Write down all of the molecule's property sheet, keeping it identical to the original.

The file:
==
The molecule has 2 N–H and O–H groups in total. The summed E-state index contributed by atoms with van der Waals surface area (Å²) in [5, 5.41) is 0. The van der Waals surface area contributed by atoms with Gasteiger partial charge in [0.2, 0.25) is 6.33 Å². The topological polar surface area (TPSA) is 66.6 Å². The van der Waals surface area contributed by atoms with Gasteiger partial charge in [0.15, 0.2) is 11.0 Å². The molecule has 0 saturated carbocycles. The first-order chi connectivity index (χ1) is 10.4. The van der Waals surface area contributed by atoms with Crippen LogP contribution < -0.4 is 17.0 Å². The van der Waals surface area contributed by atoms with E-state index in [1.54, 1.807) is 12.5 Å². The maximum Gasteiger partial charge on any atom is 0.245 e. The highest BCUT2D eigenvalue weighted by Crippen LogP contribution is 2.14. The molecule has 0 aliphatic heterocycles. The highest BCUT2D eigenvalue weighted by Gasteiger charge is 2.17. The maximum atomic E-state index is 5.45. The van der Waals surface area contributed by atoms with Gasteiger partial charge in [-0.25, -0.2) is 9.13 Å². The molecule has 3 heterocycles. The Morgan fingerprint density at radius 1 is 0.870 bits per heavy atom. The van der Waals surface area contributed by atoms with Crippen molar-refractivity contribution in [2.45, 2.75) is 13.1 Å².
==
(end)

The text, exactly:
The molecule has 2 N–H and O–H groups in total. The summed E-state index contributed by atoms with van der Waals surface area (Å²) in [5, 5.41) is 0. The van der Waals surface area contributed by atoms with Gasteiger partial charge in [0.2, 0.25) is 6.33 Å². The topological polar surface area (TPSA) is 66.6 Å². The van der Waals surface area contributed by atoms with Gasteiger partial charge in [0.15, 0.2) is 11.0 Å². The molecule has 0 saturated carbocycles. The first-order chi connectivity index (χ1) is 10.4. The van der Waals surface area contributed by atoms with Crippen LogP contribution < -0.4 is 17.0 Å². The van der Waals surface area contributed by atoms with E-state index in [1.54, 1.807) is 12.5 Å². The maximum Gasteiger partial charge on any atom is 0.245 e. The highest BCUT2D eigenvalue weighted by Crippen LogP contribution is 2.14. The molecule has 0 aliphatic heterocycles. The highest BCUT2D eigenvalue weighted by Gasteiger charge is 2.17. The maximum atomic E-state index is 5.45. The van der Waals surface area contributed by atoms with Gasteiger partial charge in [-0.25, -0.2) is 9.13 Å². The molecule has 3 heterocycles. The Morgan fingerprint density at radius 1 is 0.870 bits per heavy atom. The van der Waals surface area contributed by atoms with Crippen molar-refractivity contribution in [2.45, 2.75) is 13.1 Å².